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Today we begin a continuous reading of Mark’s Gospel that will carry us through this segment of the liturgical season of Ordinary Time. The Gospel of Mark does not begin with Jesus’ birth. Instead Mark begins by reporting on the preaching of John the Baptist. John is described as the voice in the wilderness sent to prepare the way of the Lord. 

Immediately after describing the work of John the Baptist, Mark reports on Jesus’ baptism and his temptation in the desert. Jesus’ public ministry begins after the arrest of John the Baptist. Mark wants his readers to understand the important connection between the end of the ministry of John the Baptist and the beginning of Jesus’ own ministry. As we learn at the beginning of today’s Gospel reading, Jesus preaches the Kingdom of God in continuity with the preaching of John the Baptist. Like John the Baptist, Jesus’ pronouncement of the kingdom is a call to repentance. This will be demonstrated again and again, both in Jesus’ words and in the actions, that follow.  

In contrast to last week’s Gospel, in Mark’s Gospel Jesus takes the initiative in calling his first disciples.  Jesus is said to have first called four fishermen—Simon, Andrew, James, and John. Simon and Andrew are brothers. Jesus promises that he will make them “fishers of men.” James and John are also brothers. Mark does report that they left their fishing immediately; their father was left behind in the boat. In Mark’s Gospel Jesus is a person of action, and events occur in rapid succession. We see this in today’s Gospel. Time is of the essence; the fishermen immediately put aside their livelihood to become Jesus’ disciples. The Kingdom of God is here and now. The time of fulfilment is at hand. it never says why these disciples leave their fishing boats and their fishing nets and follow Jesus. Why would these young men leave their family businesses and follow this wandering rabbi, who is just getting started himself Mark doesn’t tell us. He leaves that as a mystery.

After John was arrested, we followed Jesus.

The juxtaposition in the text of John’s arrest and these disciples following Jesus is not a mere coincidence. despite the danger of being arrested, like John the Baptist who has just been imprisoned, Jesus fearlessly began his public ministry proclaiming the Good News of the arrival of a new kingdom, the Reign of God, and offering repentance to all. It is the very heart of the good news—the gospel Jesus is preaching. It is amid loss and heartache that we find hope and purpose in Jesus. And maybe we aren’t quite sure why we are here today, to gather as followers of Jesus; we are not always sure of our motives for doing anything. But like those disciples in their fishing boats, something about Jesus’ call to us made sense—it resonated with us. Like many formative events in life, it’s a bit of a mystery. We don’t fully know how or why a relationship started. All we know is that it did indeed start, that it continues, and that it gives us hope for the future.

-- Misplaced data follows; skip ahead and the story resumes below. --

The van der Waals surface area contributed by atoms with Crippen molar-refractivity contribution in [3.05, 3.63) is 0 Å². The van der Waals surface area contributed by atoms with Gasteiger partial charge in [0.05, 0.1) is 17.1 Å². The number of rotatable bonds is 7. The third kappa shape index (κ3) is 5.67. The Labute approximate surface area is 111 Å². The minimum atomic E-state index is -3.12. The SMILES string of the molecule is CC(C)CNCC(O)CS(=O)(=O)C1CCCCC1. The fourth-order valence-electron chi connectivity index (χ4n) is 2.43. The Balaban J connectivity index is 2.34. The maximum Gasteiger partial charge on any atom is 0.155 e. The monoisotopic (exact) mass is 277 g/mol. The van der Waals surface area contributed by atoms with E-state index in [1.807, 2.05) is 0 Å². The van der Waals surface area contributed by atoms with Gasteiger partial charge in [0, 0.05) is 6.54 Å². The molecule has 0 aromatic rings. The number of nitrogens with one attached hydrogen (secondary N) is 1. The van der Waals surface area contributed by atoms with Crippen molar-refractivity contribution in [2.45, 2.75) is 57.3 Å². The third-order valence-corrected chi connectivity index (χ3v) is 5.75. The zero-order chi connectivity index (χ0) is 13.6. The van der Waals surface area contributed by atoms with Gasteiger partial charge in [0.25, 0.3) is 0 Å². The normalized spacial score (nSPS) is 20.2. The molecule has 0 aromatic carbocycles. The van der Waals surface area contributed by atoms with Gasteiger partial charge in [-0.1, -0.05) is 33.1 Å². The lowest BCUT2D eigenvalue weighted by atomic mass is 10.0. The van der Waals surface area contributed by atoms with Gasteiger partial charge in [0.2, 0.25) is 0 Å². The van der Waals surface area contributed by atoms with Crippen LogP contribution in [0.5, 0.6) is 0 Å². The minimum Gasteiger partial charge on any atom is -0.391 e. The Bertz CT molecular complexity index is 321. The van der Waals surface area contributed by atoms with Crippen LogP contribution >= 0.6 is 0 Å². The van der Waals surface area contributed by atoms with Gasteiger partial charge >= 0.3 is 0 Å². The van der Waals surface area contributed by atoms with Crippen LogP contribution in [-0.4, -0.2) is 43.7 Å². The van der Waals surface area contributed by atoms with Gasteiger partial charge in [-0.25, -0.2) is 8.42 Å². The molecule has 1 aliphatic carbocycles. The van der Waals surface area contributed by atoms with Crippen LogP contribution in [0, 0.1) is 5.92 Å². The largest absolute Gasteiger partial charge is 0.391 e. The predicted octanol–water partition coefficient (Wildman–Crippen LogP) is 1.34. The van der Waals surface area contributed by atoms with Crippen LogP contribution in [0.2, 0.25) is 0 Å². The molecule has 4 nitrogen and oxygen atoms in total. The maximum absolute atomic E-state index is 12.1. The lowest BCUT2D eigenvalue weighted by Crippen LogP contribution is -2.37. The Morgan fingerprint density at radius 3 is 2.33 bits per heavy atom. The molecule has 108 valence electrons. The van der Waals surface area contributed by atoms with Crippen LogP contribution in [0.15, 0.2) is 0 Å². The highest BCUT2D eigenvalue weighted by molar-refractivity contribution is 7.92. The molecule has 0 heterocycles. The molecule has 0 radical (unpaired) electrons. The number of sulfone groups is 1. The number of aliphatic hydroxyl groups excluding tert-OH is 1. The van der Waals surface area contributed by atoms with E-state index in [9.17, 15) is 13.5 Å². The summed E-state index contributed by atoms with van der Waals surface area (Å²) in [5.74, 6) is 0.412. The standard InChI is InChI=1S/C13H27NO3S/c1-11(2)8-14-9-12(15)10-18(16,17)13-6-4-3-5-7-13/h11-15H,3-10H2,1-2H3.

The Catholic belief is that we are called and set apart for God’s service in our Baptism, and right on through the whole of our lives, God continues to call us to Himself, not for any merit we possess but because in His providence we are the appropriate persons for particular tasks. God said to Israel in the book of Deuteronomy “It was not because you were more numerous than any other nation that the Lord chose you, for you were the smallest of all nations: it was because the Lord loved you.”

Furthermore, as God’s call comes to us as particular persons, inevitably it must be a very intimate association that He has with us … So, Jesus says, “I call you friends, because I have made known to you everything I have learnt from my Father” (John 15:15).

We too as Catholics today are to follow that close and intimate call of the Saviour; to be the Sons and daughters of God, the friends of Jesus, the child of God … AND that is a call to personal holiness, to sacrifice and service too, to private prayer, and public worship.

How might our lives be different if we more fully shared this sense of the immediacy of God’s kingdom and God’s call?

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